5140 Legendary Dr., Suite 100, Frisco, TX 75034

972-867-9507 972-867-9507

Murphy Medical Clinic
345 West FM 544, Ste 100, Murphy, TX 75094

972-578-7700 972-578-7700

Sreeram Gonnalagadda, MD

469-850-1432 469-850-1432

Our Providers

Sreeram Gonnalagadda, MDBook Online
Vijay Sharma, MD
Tara Christie-Martin, APRN, AGNP-C
Book Online
Sreeram Gonnalagadda, MD Book Online
Vijay Sharma, MD Diagnostic Partners of North Texas

Skin Disease


Rosacea is a chronic inflammatory skin condition which primarily affects the face. Initially it presents as facial redness then gradually red pimples and pus filled bumps will appear. Rosacea may appear on the nose and cheeks where small blood vessels become visible and the condition is called rhinophyma. Rosacea may also affect the eyes and cause conjunctivitis and/or blepharitis. Rosacea is more common in adults and is more common in women and fair skinned people. It is also referred to as acne rosacea. It is not contagious and is a progressive disease.

Rosacea, based on the characteristic appearance, is categorized into four types.

  • Erythematotelangiectatic rosacea
  • Papulopustular rosacea
  • Phymatous rosacea
  • Ocular rosacea


The exact cause is uncertain but rosacea is often triggered by hot or spicy foods, alcoholic drinks, sun exposure, strenuous exercise, stress as well as very hot or cold temperatures.

Signs and Symptoms

  • It most commonly affects the central part of the face –chin, cheeks, nose and central forehead
  • The most common symptom is frequent blushing or flushing (redness) of the skin
  • Small red pimples and pus filled bumps known as papules or pustules may appear
  • Small blood vessels across the nose and cheeks are dilated. The area of the skin may be swollen warm and red
  • Other symptoms may include burning sensation, fluid under the skin (edema), and dry appearance of the skin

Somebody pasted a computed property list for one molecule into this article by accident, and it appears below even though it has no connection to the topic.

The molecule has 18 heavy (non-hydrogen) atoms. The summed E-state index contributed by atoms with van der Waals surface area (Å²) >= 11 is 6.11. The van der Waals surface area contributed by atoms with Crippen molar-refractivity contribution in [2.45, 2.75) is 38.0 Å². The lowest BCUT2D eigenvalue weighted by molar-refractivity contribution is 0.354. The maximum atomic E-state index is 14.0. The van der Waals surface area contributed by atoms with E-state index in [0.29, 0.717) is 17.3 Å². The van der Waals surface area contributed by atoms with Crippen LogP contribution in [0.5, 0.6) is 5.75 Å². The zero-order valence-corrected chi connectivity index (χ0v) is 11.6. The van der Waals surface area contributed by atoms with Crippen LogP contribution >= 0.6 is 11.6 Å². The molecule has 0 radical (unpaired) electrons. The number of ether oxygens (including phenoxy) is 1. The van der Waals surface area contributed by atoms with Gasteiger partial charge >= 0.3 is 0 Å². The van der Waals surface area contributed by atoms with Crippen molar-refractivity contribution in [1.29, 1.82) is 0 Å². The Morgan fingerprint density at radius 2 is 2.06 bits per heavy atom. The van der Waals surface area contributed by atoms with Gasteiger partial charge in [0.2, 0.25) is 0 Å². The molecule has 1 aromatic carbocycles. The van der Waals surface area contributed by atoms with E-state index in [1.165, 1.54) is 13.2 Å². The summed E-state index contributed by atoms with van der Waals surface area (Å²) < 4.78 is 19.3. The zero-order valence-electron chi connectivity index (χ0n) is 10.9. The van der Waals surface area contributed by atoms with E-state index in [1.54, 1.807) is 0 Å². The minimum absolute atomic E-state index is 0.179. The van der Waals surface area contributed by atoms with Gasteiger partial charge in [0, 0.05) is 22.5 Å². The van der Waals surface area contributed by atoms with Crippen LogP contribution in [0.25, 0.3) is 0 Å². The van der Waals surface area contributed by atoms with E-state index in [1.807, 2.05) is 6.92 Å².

Dermatologists diagnose the condition by collecting a thorough medical history and by observation of the lesions appearing on the skin.


Your dermatologist will suggest some practices to avoid exposure to triggers and prescribe treatment for the lesions.

  • Medications – Medicines used to treat rosacea include antibiotics. These may applied topically or taken orally. Antibiotic cream or gel called metronidazole (Metro gel® or Metro Cream®) can be applied to the skin. Tretinoin, benzoyl peroxide, and azelaic acid (Azelex®) are commonly prescribed topical medications. Isotretinoin (Accutane®) may also be recommended in certain cases. Oral antibiotics tend to give faster results than topical ones and include tetracycline, minocycline and erythromycin
  • Laser treatment – Laser treatment is recommended in severe cases. Dilated blood vessels are treated with lasers. In this form of treatment pulsed dye laser is used where powerful beams of light are bombarded on the lesion and blood vessels under the skin. The energy of the lasers produces heat that builds up in the blood vessels and eventually destroys the abnormal vessels
  • Intense pulsed light- It is a new form of therapy which uses a non-laser light source
  • Cosmetic surgery and plastic surgery – Surgical techniques may be used to correct the irregularities of the nose

Preventive tips

Practicing some healthy tips may help you prevent rosacea.

  • Avoid spicy foods
  • Avoid alcohol
  • Do not rub or touch the skin
  • Use moisturizers
  • Avoid sun exposure
  • Avoid temperature extremes of hot and cold
  • Avoid stress